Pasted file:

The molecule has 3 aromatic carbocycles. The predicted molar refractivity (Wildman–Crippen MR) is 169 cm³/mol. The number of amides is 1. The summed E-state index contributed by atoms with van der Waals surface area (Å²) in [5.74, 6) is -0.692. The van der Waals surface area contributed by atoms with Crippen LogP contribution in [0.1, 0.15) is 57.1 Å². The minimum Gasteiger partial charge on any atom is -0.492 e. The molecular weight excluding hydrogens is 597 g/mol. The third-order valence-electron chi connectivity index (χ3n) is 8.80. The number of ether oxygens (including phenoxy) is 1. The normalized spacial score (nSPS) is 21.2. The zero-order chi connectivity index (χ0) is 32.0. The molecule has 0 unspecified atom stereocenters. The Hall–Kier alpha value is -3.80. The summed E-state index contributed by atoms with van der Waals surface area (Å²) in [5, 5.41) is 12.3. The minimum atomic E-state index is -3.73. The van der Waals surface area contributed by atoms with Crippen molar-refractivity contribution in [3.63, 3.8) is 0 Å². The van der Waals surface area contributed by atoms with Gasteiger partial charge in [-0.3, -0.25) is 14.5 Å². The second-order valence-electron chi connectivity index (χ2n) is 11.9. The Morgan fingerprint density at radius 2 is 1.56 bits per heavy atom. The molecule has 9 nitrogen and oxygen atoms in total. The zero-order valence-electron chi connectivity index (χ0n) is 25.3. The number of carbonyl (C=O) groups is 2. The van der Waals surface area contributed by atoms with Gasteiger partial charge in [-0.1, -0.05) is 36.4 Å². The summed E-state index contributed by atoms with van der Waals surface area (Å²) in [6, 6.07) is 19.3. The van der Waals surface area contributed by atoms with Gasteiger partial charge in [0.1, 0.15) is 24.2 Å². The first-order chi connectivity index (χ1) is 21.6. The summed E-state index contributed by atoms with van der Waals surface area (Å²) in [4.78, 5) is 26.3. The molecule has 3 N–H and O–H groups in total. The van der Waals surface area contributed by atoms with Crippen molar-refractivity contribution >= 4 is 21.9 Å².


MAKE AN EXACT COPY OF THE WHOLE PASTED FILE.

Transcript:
The molecule has 3 aromatic carbocycles. The predicted molar refractivity (Wildman–Crippen MR) is 169 cm³/mol. The number of amides is 1. The summed E-state index contributed by atoms with van der Waals surface area (Å²) in [5.74, 6) is -0.692. The van der Waals surface area contributed by atoms with Crippen LogP contribution in [0.1, 0.15) is 57.1 Å². The minimum Gasteiger partial charge on any atom is -0.492 e. The molecular weight excluding hydrogens is 597 g/mol. The third-order valence-electron chi connectivity index (χ3n) is 8.80. The number of ether oxygens (including phenoxy) is 1. The normalized spacial score (nSPS) is 21.2. The zero-order chi connectivity index (χ0) is 32.0. The molecule has 0 unspecified atom stereocenters. The Hall–Kier alpha value is -3.80. The summed E-state index contributed by atoms with van der Waals surface area (Å²) in [5, 5.41) is 12.3. The minimum atomic E-state index is -3.73. The van der Waals surface area contributed by atoms with Crippen molar-refractivity contribution in [3.63, 3.8) is 0 Å². The van der Waals surface area contributed by atoms with Gasteiger partial charge in [-0.3, -0.25) is 14.5 Å². The second-order valence-electron chi connectivity index (χ2n) is 11.9. The Morgan fingerprint density at radius 2 is 1.56 bits per heavy atom. The molecule has 9 nitrogen and oxygen atoms in total. The zero-order valence-electron chi connectivity index (χ0n) is 25.3. The number of carbonyl (C=O) groups is 2. The van der Waals surface area contributed by atoms with Gasteiger partial charge in [-0.1, -0.05) is 36.4 Å². The summed E-state index contributed by atoms with van der Waals surface area (Å²) in [6, 6.07) is 19.3. The van der Waals surface area contributed by atoms with Gasteiger partial charge in [0.1, 0.15) is 24.2 Å². The first-order chi connectivity index (χ1) is 21.6. The summed E-state index contributed by atoms with van der Waals surface area (Å²) in [4.78, 5) is 26.3. The molecule has 3 N–H and O–H groups in total. The van der Waals surface area contributed by atoms with Crippen molar-refractivity contribution >= 4 is 21.9 Å².